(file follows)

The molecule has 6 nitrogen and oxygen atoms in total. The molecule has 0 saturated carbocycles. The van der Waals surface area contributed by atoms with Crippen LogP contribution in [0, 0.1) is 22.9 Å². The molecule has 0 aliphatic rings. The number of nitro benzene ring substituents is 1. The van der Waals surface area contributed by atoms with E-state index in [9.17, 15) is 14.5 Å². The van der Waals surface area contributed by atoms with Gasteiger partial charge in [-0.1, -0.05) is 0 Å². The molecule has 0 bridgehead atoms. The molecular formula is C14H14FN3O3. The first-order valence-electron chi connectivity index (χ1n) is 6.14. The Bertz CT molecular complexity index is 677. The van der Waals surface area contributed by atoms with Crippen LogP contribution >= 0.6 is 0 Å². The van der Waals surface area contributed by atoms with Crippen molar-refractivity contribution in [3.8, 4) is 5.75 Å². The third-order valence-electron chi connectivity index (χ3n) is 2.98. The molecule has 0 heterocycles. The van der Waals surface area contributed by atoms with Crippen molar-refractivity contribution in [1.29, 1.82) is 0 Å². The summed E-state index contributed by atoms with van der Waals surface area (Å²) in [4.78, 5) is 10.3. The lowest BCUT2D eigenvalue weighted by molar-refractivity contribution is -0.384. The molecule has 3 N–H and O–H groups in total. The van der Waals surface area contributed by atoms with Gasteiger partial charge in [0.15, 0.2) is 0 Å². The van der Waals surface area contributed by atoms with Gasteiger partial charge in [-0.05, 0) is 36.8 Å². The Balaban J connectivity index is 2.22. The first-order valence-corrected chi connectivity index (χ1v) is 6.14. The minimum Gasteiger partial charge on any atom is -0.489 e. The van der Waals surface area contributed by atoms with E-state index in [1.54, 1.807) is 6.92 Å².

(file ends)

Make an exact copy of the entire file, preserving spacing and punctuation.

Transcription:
The molecule has 6 nitrogen and oxygen atoms in total. The molecule has 0 saturated carbocycles. The van der Waals surface area contributed by atoms with Crippen LogP contribution in [0, 0.1) is 22.9 Å². The molecule has 0 aliphatic rings. The number of nitro benzene ring substituents is 1. The van der Waals surface area contributed by atoms with E-state index in [9.17, 15) is 14.5 Å². The van der Waals surface area contributed by atoms with Gasteiger partial charge in [-0.1, -0.05) is 0 Å². The molecule has 0 bridgehead atoms. The molecular formula is C14H14FN3O3. The first-order valence-electron chi connectivity index (χ1n) is 6.14. The Bertz CT molecular complexity index is 677. The van der Waals surface area contributed by atoms with Crippen LogP contribution >= 0.6 is 0 Å². The van der Waals surface area contributed by atoms with Crippen molar-refractivity contribution in [3.8, 4) is 5.75 Å². The third-order valence-electron chi connectivity index (χ3n) is 2.98. The molecule has 0 heterocycles. The van der Waals surface area contributed by atoms with Crippen molar-refractivity contribution in [1.29, 1.82) is 0 Å². The summed E-state index contributed by atoms with van der Waals surface area (Å²) in [4.78, 5) is 10.3. The lowest BCUT2D eigenvalue weighted by molar-refractivity contribution is -0.384. The molecule has 3 N–H and O–H groups in total. The van der Waals surface area contributed by atoms with Gasteiger partial charge in [0.15, 0.2) is 0 Å². The van der Waals surface area contributed by atoms with Gasteiger partial charge in [-0.05, 0) is 36.8 Å². The Balaban J connectivity index is 2.22. The first-order valence-corrected chi connectivity index (χ1v) is 6.14. The minimum Gasteiger partial charge on any atom is -0.489 e. The van der Waals surface area contributed by atoms with E-state index in [1.54, 1.807) is 6.92 Å².